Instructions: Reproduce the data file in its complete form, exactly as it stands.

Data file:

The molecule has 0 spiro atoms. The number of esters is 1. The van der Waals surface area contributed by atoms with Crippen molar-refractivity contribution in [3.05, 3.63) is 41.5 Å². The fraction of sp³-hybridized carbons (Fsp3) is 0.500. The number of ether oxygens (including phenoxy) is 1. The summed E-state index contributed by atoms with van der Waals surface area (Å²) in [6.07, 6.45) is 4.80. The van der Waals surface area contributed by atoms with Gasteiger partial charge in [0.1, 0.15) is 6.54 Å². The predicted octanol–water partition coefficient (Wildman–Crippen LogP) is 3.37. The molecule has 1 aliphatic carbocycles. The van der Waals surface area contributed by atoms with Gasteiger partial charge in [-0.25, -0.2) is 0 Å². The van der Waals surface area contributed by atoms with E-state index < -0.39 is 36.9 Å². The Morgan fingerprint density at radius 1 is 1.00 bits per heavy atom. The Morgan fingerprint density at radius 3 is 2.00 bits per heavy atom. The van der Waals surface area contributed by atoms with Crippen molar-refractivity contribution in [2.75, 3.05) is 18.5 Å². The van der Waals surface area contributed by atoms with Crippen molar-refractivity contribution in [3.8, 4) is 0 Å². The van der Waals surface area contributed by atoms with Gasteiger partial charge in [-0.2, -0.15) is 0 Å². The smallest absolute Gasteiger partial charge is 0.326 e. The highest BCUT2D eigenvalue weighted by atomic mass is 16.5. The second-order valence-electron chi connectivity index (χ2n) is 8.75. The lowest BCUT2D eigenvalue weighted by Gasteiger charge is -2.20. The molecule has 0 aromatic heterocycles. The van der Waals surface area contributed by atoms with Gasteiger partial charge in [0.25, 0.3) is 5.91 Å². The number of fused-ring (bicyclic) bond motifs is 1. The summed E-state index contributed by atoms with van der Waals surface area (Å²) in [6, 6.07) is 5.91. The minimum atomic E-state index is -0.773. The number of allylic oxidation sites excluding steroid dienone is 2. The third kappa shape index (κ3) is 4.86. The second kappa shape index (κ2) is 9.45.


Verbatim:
The molecule has 0 spiro atoms. The number of esters is 1. The van der Waals surface area contributed by atoms with Crippen molar-refractivity contribution in [3.05, 3.63) is 41.5 Å². The fraction of sp³-hybridized carbons (Fsp3) is 0.500. The number of ether oxygens (including phenoxy) is 1. The summed E-state index contributed by atoms with van der Waals surface area (Å²) in [6.07, 6.45) is 4.80. The van der Waals surface area contributed by atoms with Gasteiger partial charge in [0.1, 0.15) is 6.54 Å². The predicted octanol–water partition coefficient (Wildman–Crippen LogP) is 3.37. The molecule has 1 aliphatic carbocycles. The van der Waals surface area contributed by atoms with Gasteiger partial charge in [-0.25, -0.2) is 0 Å². The van der Waals surface area contributed by atoms with E-state index < -0.39 is 36.9 Å². The Morgan fingerprint density at radius 1 is 1.00 bits per heavy atom. The Morgan fingerprint density at radius 3 is 2.00 bits per heavy atom. The van der Waals surface area contributed by atoms with Crippen molar-refractivity contribution in [2.75, 3.05) is 18.5 Å². The van der Waals surface area contributed by atoms with Crippen molar-refractivity contribution in [3.8, 4) is 0 Å². The van der Waals surface area contributed by atoms with Gasteiger partial charge in [-0.2, -0.15) is 0 Å². The smallest absolute Gasteiger partial charge is 0.326 e. The highest BCUT2D eigenvalue weighted by atomic mass is 16.5. The second-order valence-electron chi connectivity index (χ2n) is 8.75. The lowest BCUT2D eigenvalue weighted by Gasteiger charge is -2.20. The molecule has 0 aromatic heterocycles. The van der Waals surface area contributed by atoms with Gasteiger partial charge in [0.25, 0.3) is 5.91 Å². The number of fused-ring (bicyclic) bond motifs is 1. The summed E-state index contributed by atoms with van der Waals surface area (Å²) in [6, 6.07) is 5.91. The minimum atomic E-state index is -0.773. The number of allylic oxidation sites excluding steroid dienone is 2. The third kappa shape index (κ3) is 4.86. The second kappa shape index (κ2) is 9.45.